MACOMB COUNTY — The five Republican legislators representing Macomb County are voicing their support for a resolution currently in the Michigan House of Representatives that they say would ultimately ensure the effective use of state funds provided to address a contaminant identified in the Clinton River and Lake St. Clair.
In December, the Legislature agreed to allocate $23.2 million to provide testing, monitoring and technical assistance at more than a dozen sites across Michigan where per- and polyfluoroalkyl substances, or PFAS, have been found in the groundwater.
State Reps. Diana Farrington, Pamela Hornberger, Peter Lucido, Steve Marino and Jeff Yaroch all supported the budget allocation and a Feb. 6 resolution that provides a framework to ensure public tax dollars are used in an impactful way.
“We need to act quickly and efficiently to address the contamination in Macomb County,” Marino said in a prepared statement.
Marino’s Harrison Township district includes the lake, the river and Selfridge Air National Guard Base, which is adjacent to two of the contaminated sites.
“The resolution we approved today will help form a sensible action plan to guide the efforts of state agencies and the PFAS Action Response Team appointed by Gov. (Rick) Snyder,” he said.
The resolution calls on the PFAS Action Response Team to create a scientific advisory committee made up of experts with various backgrounds.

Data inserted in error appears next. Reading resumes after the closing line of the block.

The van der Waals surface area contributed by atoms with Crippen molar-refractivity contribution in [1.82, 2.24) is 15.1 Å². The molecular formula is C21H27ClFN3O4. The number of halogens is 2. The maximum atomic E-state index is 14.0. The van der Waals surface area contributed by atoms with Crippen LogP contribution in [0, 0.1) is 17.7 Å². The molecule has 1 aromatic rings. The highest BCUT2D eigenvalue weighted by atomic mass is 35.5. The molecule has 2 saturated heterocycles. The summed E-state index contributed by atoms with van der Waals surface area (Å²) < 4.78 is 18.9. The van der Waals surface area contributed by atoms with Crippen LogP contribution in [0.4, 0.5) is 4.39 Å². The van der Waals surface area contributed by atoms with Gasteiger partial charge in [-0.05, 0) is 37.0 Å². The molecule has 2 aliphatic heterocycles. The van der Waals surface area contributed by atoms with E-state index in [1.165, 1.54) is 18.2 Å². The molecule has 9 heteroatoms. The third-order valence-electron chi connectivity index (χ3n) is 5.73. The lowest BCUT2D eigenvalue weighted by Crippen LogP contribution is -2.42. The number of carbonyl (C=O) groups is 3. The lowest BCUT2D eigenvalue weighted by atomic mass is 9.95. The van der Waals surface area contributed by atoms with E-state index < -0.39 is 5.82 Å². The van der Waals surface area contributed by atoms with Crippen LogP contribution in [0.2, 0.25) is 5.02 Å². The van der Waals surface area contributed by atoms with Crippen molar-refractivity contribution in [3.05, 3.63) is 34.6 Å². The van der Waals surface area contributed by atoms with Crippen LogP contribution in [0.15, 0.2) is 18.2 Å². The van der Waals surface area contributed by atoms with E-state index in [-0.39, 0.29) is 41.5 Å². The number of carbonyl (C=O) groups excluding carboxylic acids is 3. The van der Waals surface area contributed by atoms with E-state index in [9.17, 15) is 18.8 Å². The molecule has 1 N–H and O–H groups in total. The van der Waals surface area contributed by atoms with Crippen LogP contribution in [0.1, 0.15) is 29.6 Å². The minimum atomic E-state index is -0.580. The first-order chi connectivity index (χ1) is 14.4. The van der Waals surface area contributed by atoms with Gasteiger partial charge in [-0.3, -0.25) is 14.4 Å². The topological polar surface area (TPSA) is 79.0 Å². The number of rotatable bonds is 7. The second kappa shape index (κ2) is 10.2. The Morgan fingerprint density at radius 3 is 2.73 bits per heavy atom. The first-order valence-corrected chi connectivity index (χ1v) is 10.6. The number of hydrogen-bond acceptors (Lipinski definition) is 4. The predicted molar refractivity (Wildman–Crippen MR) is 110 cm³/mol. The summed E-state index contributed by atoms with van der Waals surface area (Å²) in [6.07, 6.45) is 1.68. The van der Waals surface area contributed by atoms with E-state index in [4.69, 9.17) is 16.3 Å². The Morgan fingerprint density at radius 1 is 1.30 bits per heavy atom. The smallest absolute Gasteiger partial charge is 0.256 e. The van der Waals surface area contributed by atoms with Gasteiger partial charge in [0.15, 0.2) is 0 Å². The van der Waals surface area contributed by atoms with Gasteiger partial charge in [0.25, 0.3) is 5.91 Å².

“It’s important to ensure the spending decisions made by the PFAS Action Response Team are backed by science,” said Farrington, whose district includes Utica, Sterling Heights and Shelby Township. “The advisory committee will conduct a nonbiased scientific risk assessment to determine, among other things, the extent of PFAS contamination in Michigan and who is responsible for its presence.”
A representative for the PFAS Action Response Team could not be reached for comment by press time.
Hornberger, whose district encompasses Chesterfield Township, said in a statement that this will also help determine the extent of public exposure.
“The Michigan Department of Environmental Quality has identified 14 locations in Michigan so far, but I believe this will go much further,” she said. “PFAS are found in everything from fire foam used by the military to carpets, clothing and upholstery found in all homes.”
In addition, the scientific advisory committee will be asked to conduct an evaluation of the U.S. Environmental Protection Agency’s current drinking water health advisory level of 70 parts per trillion.
“This is a complex issue that the state of Michigan is likely going to be dealing with for many years to come,” said Shelby Township Rep. Lucido. “The information gathered by the scientific advisory committee will give us the tools we need to make sure state resources are spent in an effective and efficient manner.”
Yaroch, who represents Richmond, said information gathered by the advisory committee will help guide Michigan’s PFAS response in the future.
“Protecting our fresh water is a top priority, and we need to respond quickly to address the risks of PFAS,” he said.
The measure will next go before the Senate for consideration.
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